Author: Megan Smyth

Agile Procurement

Is Agile the Answer?

“We used waterfall to put a man on the moon, so it can’t be that bad,” said Aldila Lobo, Principal with Deloitte Consulting. This line certainly got a laugh from the crowd at NASPO’s Exchange conference in New York City – but it holds a fair amount of truth as well. “Waterfall” is the non-modular procurement methodology that originated in the construction and manufacturing arenas and became popular as a method for software development and procurement. The process of development literally flows from one stage to the next. Agile, on the other hand, focuses on flexibility, continuous improvement, an embrace of change, speed, and satisfied customers. Agile comes not in stages that build on one another, but in sprints, where pieces of the larger puzzle are developed one at a time.
While Agile development and procurement methods have taken hold as an elegant solution to decades-old problems, the simple truth is what Aldila alluded to – that sometimes, for some types of procurements, waterfall is still best. However, Agile and other modular procurement methods do two things that make it easier to manage large developments: they segment risk and increase transparency. While Agile and modular procurement aren’t just for information technology procurement and software development, those are the most popular applications.

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NASPO Exchange

Ten Things Your Procurement Officer Wants You to Know

A unique aspect of NASPO’s Exchange conference is the opportunity it provides to state members and suppliers to come together and have open and honest conversation in a “safe space,” where no ideas are bad, and no questions are stupid. It is a learning and thinking environment that lends itself to useful and edifying conversations that might not otherwise take place. The session “Ten Things Your Procurement Officer Wants You to Know,” led by Stacy Gregg, Procurement Manager from the State of South Carolina, really seized the moment Exchange creates and used it to convey some hard-won truths to the supplier community in attendance.
In an overflowing room, Stacy walked through the “ten things” with care and precision – taking questions along the way and allowing CPOs and other procurement officials in the room to chime in with additional viewpoints and advice. Her list included insightful quotations from her fellow public procurement officials and is presented with many of those insights below:

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News

Welcome to Procurement Pulse!

Welcome to Procurement Pulse!
Procurement by federal, state, and local governments in the United States amounts to $7 trillion dollars of annual spend, and state procurement makes up a significant portion of that number. With a dollar amount that contains that many zeros (twelve of them, to be exact), it’s not hard to see why discussing and sharing ideas on best practices and emerging issues in state procurement is of utmost importance.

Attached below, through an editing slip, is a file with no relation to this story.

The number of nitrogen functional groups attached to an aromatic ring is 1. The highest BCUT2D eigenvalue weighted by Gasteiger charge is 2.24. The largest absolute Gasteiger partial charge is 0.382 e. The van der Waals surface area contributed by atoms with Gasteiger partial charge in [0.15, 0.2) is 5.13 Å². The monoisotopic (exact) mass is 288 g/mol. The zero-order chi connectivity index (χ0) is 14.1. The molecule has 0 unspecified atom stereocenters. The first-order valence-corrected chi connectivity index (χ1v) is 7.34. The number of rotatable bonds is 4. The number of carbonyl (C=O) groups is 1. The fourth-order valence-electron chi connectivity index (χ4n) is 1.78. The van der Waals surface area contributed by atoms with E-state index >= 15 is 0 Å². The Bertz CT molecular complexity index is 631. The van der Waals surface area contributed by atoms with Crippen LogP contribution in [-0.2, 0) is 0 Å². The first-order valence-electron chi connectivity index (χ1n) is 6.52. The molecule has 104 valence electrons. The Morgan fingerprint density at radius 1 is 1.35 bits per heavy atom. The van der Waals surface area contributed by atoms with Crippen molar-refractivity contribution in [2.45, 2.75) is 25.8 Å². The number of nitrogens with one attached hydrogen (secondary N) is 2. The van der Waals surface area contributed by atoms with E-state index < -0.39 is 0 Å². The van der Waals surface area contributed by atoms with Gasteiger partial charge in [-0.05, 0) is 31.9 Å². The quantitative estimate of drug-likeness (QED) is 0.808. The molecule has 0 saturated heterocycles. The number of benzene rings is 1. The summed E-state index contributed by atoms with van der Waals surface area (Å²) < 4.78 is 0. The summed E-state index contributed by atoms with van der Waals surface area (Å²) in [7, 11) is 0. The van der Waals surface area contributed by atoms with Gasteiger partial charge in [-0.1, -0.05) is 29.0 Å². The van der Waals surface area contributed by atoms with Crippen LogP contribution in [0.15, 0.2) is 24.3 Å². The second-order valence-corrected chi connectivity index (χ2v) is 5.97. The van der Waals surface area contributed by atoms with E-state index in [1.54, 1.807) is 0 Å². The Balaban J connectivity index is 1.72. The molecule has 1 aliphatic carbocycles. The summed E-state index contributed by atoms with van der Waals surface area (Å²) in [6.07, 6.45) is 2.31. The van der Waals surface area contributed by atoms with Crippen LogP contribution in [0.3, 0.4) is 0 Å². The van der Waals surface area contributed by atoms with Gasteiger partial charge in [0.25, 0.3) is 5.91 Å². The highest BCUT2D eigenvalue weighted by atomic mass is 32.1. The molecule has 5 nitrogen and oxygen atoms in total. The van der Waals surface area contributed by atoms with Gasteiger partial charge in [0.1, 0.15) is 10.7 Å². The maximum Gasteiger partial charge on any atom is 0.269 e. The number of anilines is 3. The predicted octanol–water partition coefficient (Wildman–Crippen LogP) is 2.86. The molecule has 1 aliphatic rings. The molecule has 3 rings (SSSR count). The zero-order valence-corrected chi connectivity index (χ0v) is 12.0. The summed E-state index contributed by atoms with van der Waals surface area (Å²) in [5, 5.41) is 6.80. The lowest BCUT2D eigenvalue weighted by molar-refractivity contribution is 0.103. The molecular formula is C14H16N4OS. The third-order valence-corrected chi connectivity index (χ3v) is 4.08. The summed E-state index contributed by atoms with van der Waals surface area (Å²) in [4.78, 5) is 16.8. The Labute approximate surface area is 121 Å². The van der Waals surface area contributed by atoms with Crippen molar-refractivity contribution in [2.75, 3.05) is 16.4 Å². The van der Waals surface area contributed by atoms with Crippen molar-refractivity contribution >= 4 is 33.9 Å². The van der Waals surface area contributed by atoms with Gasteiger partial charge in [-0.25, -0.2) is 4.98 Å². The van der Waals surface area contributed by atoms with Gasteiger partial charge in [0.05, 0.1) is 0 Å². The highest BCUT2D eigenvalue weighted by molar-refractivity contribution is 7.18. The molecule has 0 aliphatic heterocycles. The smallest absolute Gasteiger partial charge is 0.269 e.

NASPO’s Procurement Pulse aims to be your go-to resource for emerging and horizon issues in state procurement. NASPO staff and members will be bringing you engaging and relevant content on a myriad of procurement issues, including, but not limited to NASPO’s Top Ten Priorities for State Procurement and Top 3 Horizon Issues. Check out these key rankings for 2018 straight from state Chief Procurement Officers (CPOs) at the bottom of this post.
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Agile Procurement

Top Five Ways to Make Modular Procurement Work

If you’ve ever been faced with the frustrating situation of having a Phillips head screwdriver in hand when you actually need a flathead, then you know what it’s like to not have the right tool when you need it. To deal with the myriad of issues they face on an almost daily basis, state procurement officials need all the tools they can get their hands on, and modular or iterative procurement is a key addition to the toolbox.
Modular and Agile methods can be game-changers in procurement offices, especially when it comes to IT procurement. Recently, NASPO and NASCIO joined forces by bringing State Chief Procurement Officers (CPOs and State Chief Information Officers (CIOs) together to talk about how to improve IT procurement. One of the key recommendations of the task force of CPOs and CIOs was to “use iterative/non-waterfall procurement methodologies when appropriate to improve procurement cycles, add flexibility, and reduce risk.” Everyone agrees that Agile and other iterative procurement methods are the future of state procurement… but how do we get there from here?
The road to true iterative procurement can be a rocky one, and if a state procurement office doesn’t plan well, those rocks can turn into boulders. It is key to think through the switch-over to non-waterfall methods, communicate with staff and key stakeholders about the changes being made, and constantly re-evaluate whether what is happening is working toward the betterment of the procurement process.
Here are five tips to making modular and iterative procurement methods work in your state office: Read more “Top Five Ways to Make Modular Procurement Work”